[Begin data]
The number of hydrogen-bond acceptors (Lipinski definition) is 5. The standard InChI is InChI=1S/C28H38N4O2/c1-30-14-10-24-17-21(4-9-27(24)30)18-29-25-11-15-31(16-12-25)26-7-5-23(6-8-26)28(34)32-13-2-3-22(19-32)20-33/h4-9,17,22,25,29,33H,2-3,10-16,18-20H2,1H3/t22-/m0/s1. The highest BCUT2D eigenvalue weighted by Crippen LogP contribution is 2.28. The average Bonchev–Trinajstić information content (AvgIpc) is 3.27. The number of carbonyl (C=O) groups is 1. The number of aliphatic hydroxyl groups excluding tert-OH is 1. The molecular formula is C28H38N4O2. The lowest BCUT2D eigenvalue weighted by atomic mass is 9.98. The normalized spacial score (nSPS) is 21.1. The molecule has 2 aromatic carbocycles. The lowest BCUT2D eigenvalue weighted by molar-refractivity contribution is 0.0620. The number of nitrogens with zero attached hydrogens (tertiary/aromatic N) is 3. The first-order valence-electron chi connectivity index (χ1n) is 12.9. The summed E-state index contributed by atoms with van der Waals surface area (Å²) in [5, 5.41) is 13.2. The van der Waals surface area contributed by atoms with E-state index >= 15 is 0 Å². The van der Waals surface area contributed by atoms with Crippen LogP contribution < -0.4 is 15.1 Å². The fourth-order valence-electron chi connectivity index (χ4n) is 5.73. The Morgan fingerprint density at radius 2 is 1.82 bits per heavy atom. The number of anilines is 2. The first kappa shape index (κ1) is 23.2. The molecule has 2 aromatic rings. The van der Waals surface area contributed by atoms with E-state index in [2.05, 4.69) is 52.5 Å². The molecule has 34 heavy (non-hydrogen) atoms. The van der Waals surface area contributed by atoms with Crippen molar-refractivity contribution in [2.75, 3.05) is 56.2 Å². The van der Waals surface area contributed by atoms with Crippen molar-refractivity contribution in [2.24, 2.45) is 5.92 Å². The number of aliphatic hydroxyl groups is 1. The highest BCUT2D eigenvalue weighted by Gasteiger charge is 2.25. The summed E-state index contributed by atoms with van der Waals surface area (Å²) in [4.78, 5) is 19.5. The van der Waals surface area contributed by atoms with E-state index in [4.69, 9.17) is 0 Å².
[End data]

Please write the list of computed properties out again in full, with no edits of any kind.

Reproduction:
The number of hydrogen-bond acceptors (Lipinski definition) is 5. The standard InChI is InChI=1S/C28H38N4O2/c1-30-14-10-24-17-21(4-9-27(24)30)18-29-25-11-15-31(16-12-25)26-7-5-23(6-8-26)28(34)32-13-2-3-22(19-32)20-33/h4-9,17,22,25,29,33H,2-3,10-16,18-20H2,1H3/t22-/m0/s1. The highest BCUT2D eigenvalue weighted by Crippen LogP contribution is 2.28. The average Bonchev–Trinajstić information content (AvgIpc) is 3.27. The number of carbonyl (C=O) groups is 1. The number of aliphatic hydroxyl groups excluding tert-OH is 1. The molecular formula is C28H38N4O2. The lowest BCUT2D eigenvalue weighted by atomic mass is 9.98. The normalized spacial score (nSPS) is 21.1. The molecule has 2 aromatic carbocycles. The lowest BCUT2D eigenvalue weighted by molar-refractivity contribution is 0.0620. The number of nitrogens with zero attached hydrogens (tertiary/aromatic N) is 3. The first-order valence-electron chi connectivity index (χ1n) is 12.9. The summed E-state index contributed by atoms with van der Waals surface area (Å²) in [5, 5.41) is 13.2. The van der Waals surface area contributed by atoms with E-state index >= 15 is 0 Å². The van der Waals surface area contributed by atoms with Crippen LogP contribution < -0.4 is 15.1 Å². The fourth-order valence-electron chi connectivity index (χ4n) is 5.73. The Morgan fingerprint density at radius 2 is 1.82 bits per heavy atom. The number of anilines is 2. The first kappa shape index (κ1) is 23.2. The molecule has 2 aromatic rings. The van der Waals surface area contributed by atoms with E-state index in [2.05, 4.69) is 52.5 Å². The molecule has 34 heavy (non-hydrogen) atoms. The van der Waals surface area contributed by atoms with Crippen molar-refractivity contribution in [2.75, 3.05) is 56.2 Å². The van der Waals surface area contributed by atoms with Crippen molar-refractivity contribution in [2.24, 2.45) is 5.92 Å². The number of aliphatic hydroxyl groups is 1. The highest BCUT2D eigenvalue weighted by Gasteiger charge is 2.25. The summed E-state index contributed by atoms with van der Waals surface area (Å²) in [4.78, 5) is 19.5. The van der Waals surface area contributed by atoms with E-state index in [4.69, 9.17) is 0 Å².